As far as the differences go between a federal criminal case and a state criminal case, there are many. One big difference is the judges. In a federal case, a judge gets assigned to the case and that judge is on the case. Period. The federal judges are tenured for life and they don't mix and match judges like they do in a state case.
For example, if a state case, if your case is set for trial and that particular judge's courtroom is busy they'll just shift it to another courtroom. That's not a problem. Federal, on the other hand, it is almost always staying with the judge who it is assigned to.
Even in the downtown Los Angeles State Court which is the main hub in LA county, once the case goes past the preliminary hearing, goes into the trial court and is ready for trial, instead of the courtroom where the case is pending, it will be sent to Department 100 in downtown Los Angeles and from there they're going to find an open court.
It could go right back to the court where it came from, but they're going to find an open court and that's where the case is going to be tried. So, that's a huge difference between state and federal where you're much less sure of who your judge is going to be in a state case, whereas in a federal case you know what judge you have, whether they're a tough judge, a middle of the road judge or a more lenient judge which is huge for strategy purposes as far as how you handle the trial, how you handle the motions and how you handle the plea negotiations with the prosecutors.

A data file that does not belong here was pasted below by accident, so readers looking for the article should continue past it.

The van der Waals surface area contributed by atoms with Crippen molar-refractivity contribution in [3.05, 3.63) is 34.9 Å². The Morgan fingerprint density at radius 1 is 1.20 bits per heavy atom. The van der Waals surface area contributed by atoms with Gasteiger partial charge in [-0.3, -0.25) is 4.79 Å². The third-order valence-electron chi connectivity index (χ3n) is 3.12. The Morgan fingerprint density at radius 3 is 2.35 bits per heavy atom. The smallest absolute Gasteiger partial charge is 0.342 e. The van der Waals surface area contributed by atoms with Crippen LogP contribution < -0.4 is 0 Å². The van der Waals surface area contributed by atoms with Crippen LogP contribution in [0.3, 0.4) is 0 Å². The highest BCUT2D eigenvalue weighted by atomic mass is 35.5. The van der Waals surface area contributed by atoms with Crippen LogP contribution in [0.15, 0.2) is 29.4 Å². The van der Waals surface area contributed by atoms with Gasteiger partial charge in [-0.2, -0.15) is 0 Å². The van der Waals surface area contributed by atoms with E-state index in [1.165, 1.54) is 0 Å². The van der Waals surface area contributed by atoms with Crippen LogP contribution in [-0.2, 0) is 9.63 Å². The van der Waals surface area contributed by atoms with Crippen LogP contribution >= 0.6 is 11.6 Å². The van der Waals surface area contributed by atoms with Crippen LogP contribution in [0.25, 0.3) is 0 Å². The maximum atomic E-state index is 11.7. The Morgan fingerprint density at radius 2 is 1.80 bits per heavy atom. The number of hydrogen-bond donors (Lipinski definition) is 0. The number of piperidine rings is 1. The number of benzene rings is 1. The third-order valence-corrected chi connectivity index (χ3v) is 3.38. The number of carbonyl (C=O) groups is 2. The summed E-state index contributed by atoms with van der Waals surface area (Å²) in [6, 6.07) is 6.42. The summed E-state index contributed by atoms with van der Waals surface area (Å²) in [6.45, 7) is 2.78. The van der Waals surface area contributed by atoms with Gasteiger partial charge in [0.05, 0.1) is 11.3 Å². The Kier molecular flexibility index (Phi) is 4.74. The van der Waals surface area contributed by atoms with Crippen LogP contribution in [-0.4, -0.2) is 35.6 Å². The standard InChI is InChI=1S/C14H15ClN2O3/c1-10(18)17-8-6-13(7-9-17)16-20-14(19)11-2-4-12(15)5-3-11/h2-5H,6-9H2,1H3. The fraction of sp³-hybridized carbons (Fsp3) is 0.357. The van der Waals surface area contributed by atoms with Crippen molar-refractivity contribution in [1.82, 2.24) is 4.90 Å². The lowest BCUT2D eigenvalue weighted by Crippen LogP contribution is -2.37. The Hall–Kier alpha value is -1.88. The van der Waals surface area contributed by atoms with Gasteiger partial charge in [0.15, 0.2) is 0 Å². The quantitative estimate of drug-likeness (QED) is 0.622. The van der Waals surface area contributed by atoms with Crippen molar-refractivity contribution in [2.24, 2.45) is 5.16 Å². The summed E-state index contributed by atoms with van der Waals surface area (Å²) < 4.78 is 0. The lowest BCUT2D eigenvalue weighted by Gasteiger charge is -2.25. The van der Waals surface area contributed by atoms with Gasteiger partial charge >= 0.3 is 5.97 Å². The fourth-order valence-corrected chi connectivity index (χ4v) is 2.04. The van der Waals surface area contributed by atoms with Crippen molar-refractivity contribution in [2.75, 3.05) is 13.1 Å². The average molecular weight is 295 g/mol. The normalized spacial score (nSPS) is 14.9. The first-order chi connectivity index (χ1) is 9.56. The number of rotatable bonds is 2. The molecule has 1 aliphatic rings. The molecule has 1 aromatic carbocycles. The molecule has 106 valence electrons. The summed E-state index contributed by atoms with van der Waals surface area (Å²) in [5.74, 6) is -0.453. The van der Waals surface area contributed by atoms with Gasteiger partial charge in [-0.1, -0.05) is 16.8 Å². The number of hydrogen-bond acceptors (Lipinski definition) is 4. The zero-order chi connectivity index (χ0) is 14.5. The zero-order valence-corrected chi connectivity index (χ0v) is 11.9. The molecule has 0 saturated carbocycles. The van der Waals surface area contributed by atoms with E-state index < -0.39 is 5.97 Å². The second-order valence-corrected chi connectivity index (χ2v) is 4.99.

Are Defenses Different In State And Federal Cases?
The reality is even though you're dealing with the Federal Rules of Evidence in a federal case and you're just dealing with the State Evidence Code, Penal Code, Vehicle Code, Health & Safety Code in state cases, really the law is very similar in how the case is dealt with, especially in a trial, it's also very similar.
There are a few different twists. Some of them are the formality – like when you're going to object in federal court you need to stand up to raise your objection, whereas in a state court you can object from your seat in most circumstances. That's kind of more of a formal way of looking.
Also, another big difference is in federal you're typically not doing a preliminary hearing, although there are some jurisdictions I've seen where they do a preliminary hearing which can be advantageous to the defense because you can really get a good peek at the prosecutor's evidence, cross-examine some of their witnesses under penalty of perjury which you are able to do in a state case, but in a federal case you're typically not doing a preliminary hearing. That's being waived and you're either going to trial or you're going to work some sort of deal out with the prosecutors.
Another big difference between state and federal crimes that I see has to do with the way a plea agreement is worked out or can you beat the case. In a federal case, the prosecutors will send you a written formal document – almost a 16, 17, 18-page document hat's the plea agreement – you negotiate with them and then ultimately, if you work the case out by way of a plea, everybody signs it – the prosecutors, the defense attorney and the defendant.